Still, there is something queasy about the way in which Tyson has become -- grinning and lisping, broke and willing, still a little unbalanced-seeming but maybe less so than he was -- a sort of benign caricature of the colorful ex-champ. This is a thing that happens to fighters, too, when their fates are left in the hands of show-business people. It's predictable, since character-manufacture is after all what show business does, but also because boxing -- its violence so elemental and essential and foregrounded -- requires this sort of filtering and framing. Mike Tyson, in his dazzling and awful fullness, is a lot to confront -- as complicated as any human, worse in some ways but also formed and malformed under the pressure of doing violence for money while flashbulbs popped and people paid-per-view.
Boxing is a hard and cruel sport, one that for all its finer points still doesn't necessarily feel quite ethical to watch; there's a whole lingo and ritual to it, and while there's information, there it also feels like something of a smokescreen, a big colorful excuse for ourselves watching something that is at least a little perverse. And yet I watch it, I like it: boxing is, for all the tales told of its decline or demise, as gripping and immediate and great as any sport anywhere, still. But because it is what it is, and because it is so fraught and mean and weird, there's a tendency to overdo and overstate it -- all those novelists at ringside, devising new metaphors for and desperate metaphorical significances to one man punching another in the face until he falls down. That's one way, and the other is to make the thing that boxing confronts us with -- that we like this, in short -- jokey and fake and unreal. Cartoonish, is another word for it.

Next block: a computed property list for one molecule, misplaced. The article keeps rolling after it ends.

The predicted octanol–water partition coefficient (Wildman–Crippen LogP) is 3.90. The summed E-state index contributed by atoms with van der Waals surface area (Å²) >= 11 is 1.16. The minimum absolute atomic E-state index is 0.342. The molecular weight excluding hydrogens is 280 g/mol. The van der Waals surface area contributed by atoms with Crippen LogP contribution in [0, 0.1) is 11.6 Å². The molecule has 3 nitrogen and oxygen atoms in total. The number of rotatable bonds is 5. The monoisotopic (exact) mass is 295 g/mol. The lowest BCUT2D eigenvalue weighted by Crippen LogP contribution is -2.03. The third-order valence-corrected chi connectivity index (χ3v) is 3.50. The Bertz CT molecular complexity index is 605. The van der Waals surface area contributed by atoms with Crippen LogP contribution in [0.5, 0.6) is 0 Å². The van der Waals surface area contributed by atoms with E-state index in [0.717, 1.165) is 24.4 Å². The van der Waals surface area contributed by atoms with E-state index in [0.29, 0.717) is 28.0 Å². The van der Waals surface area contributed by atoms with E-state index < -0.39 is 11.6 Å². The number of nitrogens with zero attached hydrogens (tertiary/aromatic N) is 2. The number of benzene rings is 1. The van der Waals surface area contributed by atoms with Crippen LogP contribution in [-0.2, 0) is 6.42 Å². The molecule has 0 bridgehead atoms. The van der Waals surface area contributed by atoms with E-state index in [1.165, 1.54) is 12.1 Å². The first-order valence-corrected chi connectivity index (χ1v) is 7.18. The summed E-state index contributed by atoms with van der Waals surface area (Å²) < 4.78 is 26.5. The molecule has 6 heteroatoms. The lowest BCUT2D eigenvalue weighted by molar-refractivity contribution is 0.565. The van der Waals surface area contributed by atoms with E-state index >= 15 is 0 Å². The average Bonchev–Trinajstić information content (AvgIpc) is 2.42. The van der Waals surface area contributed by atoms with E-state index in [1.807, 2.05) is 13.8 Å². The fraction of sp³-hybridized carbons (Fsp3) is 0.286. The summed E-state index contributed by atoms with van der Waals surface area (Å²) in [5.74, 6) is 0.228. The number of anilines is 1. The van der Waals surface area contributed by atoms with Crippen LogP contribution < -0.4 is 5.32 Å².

Mike Tyson was a great fighter, and so is a great subject for this sort of self-justifying -- even as it is otherwise quite justified -- literary abstraction and extrapolative parsing. Tyson's wild charisma and relentless weirdness and outsized talent helped dictate his caricature even when he was the greatest and scariest fighter on earth; it has, as Sam Eifling writes at Deadspin rather appallingly absolved him of a shameful crime.
Spike Lee directed Tyson in a one-man show on Broadway last year; the echoes of "Raging Bull" were loud, but also mocking and harsh. Filmmakers as variously ambitious as James Toback -- in "Black and White," where Robert Downey Jr. improvised a very scary romantic flirtation with him -- and The Hangover Bros have cast Tyson as himself in movies. He's been an avatar for any number of things, an icon for hire, but never either engaged or engageable as himself.
Mike Tyson -- a champion long ago and since a convicted felon and demonstrably a handle-with-care dude in both a literal and symbolic sense -- is now no longer even that. He is Mike Tyson in quotes, Mike Tyson in abstract. His bright memory is utterly forgotten, fully replaced. He was a cartoon, in short, long before the Cartoon Network got around to animating him.